What I can say is, trying to use science that people barely understand to combat something that is most often attributed to lack of education about others isn’t the best way to stop racism.  Telling someone who has been taught that dark skinned people are evil that science disagrees is unlikely to change their mind.  In fact, my personal belief is that we need to stop using “we’re all the same” as an excuse to be nice to one another.  It implicitly states that we can only get along if we are similar.

I actually believe in a state of being where we promote diversity under a common moral standard of respect.  Despite a rather small genetic diversity compared to many of nature’s species, we have a lot of cultural diversity.  We have a spectrum of moral diversity.  We should celebrate this.

Working an advocacy organization within my undergraduate institution, though a local project, gave me an insight into a profound way of reaching this common moral standard.  It’s as simple as meeting people who are different than you.  If you get people from wildly different backgrounds into the same room, not talking about issues, but instead just having fun, this creates a connection.  A realization that the others in the room are living, breathing, real people and not just concepts of evil.  In contrast to what I said earlier, this often comes with finding out there is some common ground.

 

 

So what should I say instead?

I wish we could use hard science to win every argument and make the world a better place, but we need better tactics to combat this.  Personal stories can be powerful, and you can use them to explain to discriminators the goodness of others.

DOs

  • Do speak from your own experiences.  Talk about your personal experiences with people of color.  Don’t have many?  Well, go out and get active.  Help out at a Black Lives Matter event.  Go to cultural food festivals and meet and eat.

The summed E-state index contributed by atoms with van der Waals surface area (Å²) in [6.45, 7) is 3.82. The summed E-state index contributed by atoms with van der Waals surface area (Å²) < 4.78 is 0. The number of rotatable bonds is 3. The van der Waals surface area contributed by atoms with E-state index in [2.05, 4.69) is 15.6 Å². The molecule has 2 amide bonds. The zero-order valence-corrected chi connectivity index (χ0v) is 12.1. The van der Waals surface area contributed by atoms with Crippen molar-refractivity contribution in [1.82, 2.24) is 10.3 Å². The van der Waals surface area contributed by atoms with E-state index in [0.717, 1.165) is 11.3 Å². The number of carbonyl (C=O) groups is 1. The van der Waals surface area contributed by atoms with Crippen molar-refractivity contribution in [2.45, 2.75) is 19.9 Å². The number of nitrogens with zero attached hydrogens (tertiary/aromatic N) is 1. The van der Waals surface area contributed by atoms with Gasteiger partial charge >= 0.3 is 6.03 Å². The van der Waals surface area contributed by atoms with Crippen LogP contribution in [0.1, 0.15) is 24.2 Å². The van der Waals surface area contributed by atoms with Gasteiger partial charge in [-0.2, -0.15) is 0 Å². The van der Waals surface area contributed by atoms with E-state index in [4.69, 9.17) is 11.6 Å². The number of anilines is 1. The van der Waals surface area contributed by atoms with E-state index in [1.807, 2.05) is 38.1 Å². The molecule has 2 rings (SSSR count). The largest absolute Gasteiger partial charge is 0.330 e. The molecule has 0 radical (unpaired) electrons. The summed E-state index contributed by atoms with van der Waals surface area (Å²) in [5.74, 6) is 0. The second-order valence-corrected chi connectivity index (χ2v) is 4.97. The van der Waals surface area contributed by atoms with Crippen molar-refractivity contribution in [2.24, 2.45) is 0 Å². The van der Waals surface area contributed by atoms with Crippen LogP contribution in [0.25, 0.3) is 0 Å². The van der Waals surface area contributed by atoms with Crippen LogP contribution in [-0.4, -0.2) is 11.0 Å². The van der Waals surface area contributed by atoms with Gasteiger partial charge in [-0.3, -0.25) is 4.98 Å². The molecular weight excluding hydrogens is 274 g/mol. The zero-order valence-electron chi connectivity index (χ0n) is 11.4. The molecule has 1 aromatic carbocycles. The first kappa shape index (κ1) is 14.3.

• Do speak out if you hear something racist, even if it’s “harmless”.  Even if it’s a positive stereotype.
  • Do get out and meet people not like you.  If you look around and everyone around you is the same color, same religion, comes from the same economic class as you….you’re missing out!
  • Do watch videos from people of color and allow that to help you start to understand things they go through on a daily basis.

DON’Ts

  • Don’t act like that one black person you know represents all black people.
  • Don’t use “all ___ people”, ever.
  • Don’t get into arguments that you know little about.  Trying to defend something you know nothing about won’t help anyone.
  • Don’t use “race doesn’t exist” as an excuse for why racism is bad.
  • Don’t argue with anyone who won’t listen.

 

I could say so much more, but this is mostly just how to discuss issues of race without resorting to that old favorite “race doesn’t exist”.  Have you ever had to have this conversation with someone?  Have you ever changed someone’s mind?  What important Dos and Don’ts did I miss?  Share your thoughts in the comments.